The biblical model here is quite clear. If we don’t take care of our own family, we’re acting sinfully. It seems to me that before we turn to the government, we need to do everything in our power to meet our own personal and family needs. Yet even as I write this, the words sound foreign and strange because they are so out of keeping with the way we do things now.

I know my own mother lived in dread that she would be put in a home. I told her that I would see that she was well cared for. She died in an accident, and she never had a chance to see whether I would do that. Nor was I ever put to the test.

This is a great debate. This ought to take place in the church. Pastors ought to preach about this. We ought to start talking about our responsibility to the family so that we really take care of our relatives in need rather than just dumping them on Uncle Sam’s doorstep.


Comments:

Circling back around on caring for elderly
Note: Chuck did a BreakPoint radio commentary on this today and there is a "Speak Out with Chuck" post on this topic today. The Speak-Out link is: http://www.breakpoint.org/features-columns/speakout/entry/26/17148 If you go to the commentary page (audio and text) there are quite a few comments there as well.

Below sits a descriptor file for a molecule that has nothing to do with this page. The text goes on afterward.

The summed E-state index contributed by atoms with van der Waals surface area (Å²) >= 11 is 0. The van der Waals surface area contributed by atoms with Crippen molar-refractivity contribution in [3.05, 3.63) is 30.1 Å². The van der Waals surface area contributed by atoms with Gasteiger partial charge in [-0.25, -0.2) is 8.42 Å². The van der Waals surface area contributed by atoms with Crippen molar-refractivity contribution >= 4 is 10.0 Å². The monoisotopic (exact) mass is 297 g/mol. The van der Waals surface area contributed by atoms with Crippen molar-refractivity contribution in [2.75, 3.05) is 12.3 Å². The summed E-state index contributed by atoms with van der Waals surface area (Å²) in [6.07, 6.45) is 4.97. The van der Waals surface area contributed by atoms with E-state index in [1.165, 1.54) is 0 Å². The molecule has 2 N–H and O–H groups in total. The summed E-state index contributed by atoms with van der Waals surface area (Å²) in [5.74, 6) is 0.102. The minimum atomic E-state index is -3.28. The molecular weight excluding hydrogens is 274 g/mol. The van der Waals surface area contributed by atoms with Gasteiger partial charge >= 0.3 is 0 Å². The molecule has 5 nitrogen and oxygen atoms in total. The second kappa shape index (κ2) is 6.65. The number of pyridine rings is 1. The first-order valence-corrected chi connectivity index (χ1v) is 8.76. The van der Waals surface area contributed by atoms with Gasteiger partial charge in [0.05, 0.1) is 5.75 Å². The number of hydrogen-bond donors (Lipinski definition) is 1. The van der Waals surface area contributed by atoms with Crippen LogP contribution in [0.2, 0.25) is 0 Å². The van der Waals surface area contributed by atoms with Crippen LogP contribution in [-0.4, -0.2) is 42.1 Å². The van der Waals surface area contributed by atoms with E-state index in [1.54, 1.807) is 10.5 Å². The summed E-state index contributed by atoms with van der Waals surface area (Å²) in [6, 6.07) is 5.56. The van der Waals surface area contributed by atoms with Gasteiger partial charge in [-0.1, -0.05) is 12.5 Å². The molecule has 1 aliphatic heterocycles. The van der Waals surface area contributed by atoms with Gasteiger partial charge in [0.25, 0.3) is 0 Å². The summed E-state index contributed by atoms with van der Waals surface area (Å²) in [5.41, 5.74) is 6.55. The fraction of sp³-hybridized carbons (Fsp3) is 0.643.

To Lee and Jason - good responses! I'll address them. To Lee's point about "which set of parents" - in my experience, it was whoever helped the kids build the house! I lived in two different houses like this, one a two story and one a three story. In one case, the lady who built the house put her mother on the first floor, herself and family on the second floor and the third floor got rented out - which is how I was there. In the other case, the grandparents were on the first floor and the son and his family had been on the second floor, but built a house next door and rented out the upstairs. In that case it might have been that the grandfather had built the house for his son, as it was an older house. I have seen many other combinations, but often the generations would live together and build together. And yes, some of the houses were big and expensive, and most did not build until they had saved over many years. Later they rented floors out, made money back and passed them down to future generations.

Jason, I see your point on migration and mobility, but I also have lived around people who have left their home countries to live here in the US. They usually go to great pains to get their parents over here as well and, yes, they often live in the same house!